Tampa-based WellCare Health Plans, Inc., on May 5 agreed to enter a deferred prosecution agreement with the United States Department of Justice and pay $80 million in restitution and forfeiture in order to avoid healthcare fraud charges. The agreement left open the opportunity for the feds to prosecute individuals involved in the case.
After an ongoing investigation, more than 200 special agents and investigators from the FBI, OIG, and the Florida Medicaid Fraud Control Unit raided WellCare offices, according to a DOJ press release.
The investigation and subsequent raid arose from allegations that WellCare falsely and fraudulently inflated expenditure information submitted to the Florida Medicaid and Healthy Kids programs from mid-2002 through 2006.
In order to avoid healthcare fraud conviction, WellCare must abide by several DPA requirements, including:
The fact that the DOJ included a provision requiring WellCare to cooperate with the government's investigations of individuals says that those individuals will likely face criminal charges, says Steve Miller, JD, chief compliance officer for Capital Health System in Trenton, NJ.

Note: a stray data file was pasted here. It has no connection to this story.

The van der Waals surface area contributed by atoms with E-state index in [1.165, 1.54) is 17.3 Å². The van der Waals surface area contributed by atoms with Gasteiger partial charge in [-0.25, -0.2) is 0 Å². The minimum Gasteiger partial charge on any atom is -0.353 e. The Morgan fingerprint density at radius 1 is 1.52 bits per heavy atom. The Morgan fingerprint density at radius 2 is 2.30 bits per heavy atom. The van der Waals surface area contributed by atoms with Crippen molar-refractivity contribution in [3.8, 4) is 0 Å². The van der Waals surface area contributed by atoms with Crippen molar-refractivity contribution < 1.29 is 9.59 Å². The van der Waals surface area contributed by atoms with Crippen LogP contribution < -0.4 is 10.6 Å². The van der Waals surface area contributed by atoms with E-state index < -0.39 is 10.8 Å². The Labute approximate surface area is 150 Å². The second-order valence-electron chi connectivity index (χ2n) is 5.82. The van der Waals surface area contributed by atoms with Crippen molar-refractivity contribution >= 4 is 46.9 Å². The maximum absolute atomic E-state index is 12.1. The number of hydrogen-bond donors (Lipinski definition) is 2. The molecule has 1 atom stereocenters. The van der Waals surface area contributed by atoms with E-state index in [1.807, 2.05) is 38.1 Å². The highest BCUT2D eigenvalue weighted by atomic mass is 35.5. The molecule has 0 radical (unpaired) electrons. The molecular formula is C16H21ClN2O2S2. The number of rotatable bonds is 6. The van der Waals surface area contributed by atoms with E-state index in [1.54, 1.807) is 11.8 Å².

"(The DPA) doesn't waive the government's right to pursue individuals, it just says they will not prosecute the corporation," he says. "They likely will be prosecuting individuals or they wouldn't have bothered putting that [requirement] in there."
The DOJ often uses DPAs to avoid putting a company through prosecution, which would likely lead to the company going out of business. The goal of a DPA is to acquire restitution and hold people accountable for their actions, in hopes the company will improve its practices going forward, Miller says.
"The government doesn't want to take a corporation the size of WellCare and put it out of business," he says. "A lot of innocent players would be affected by that."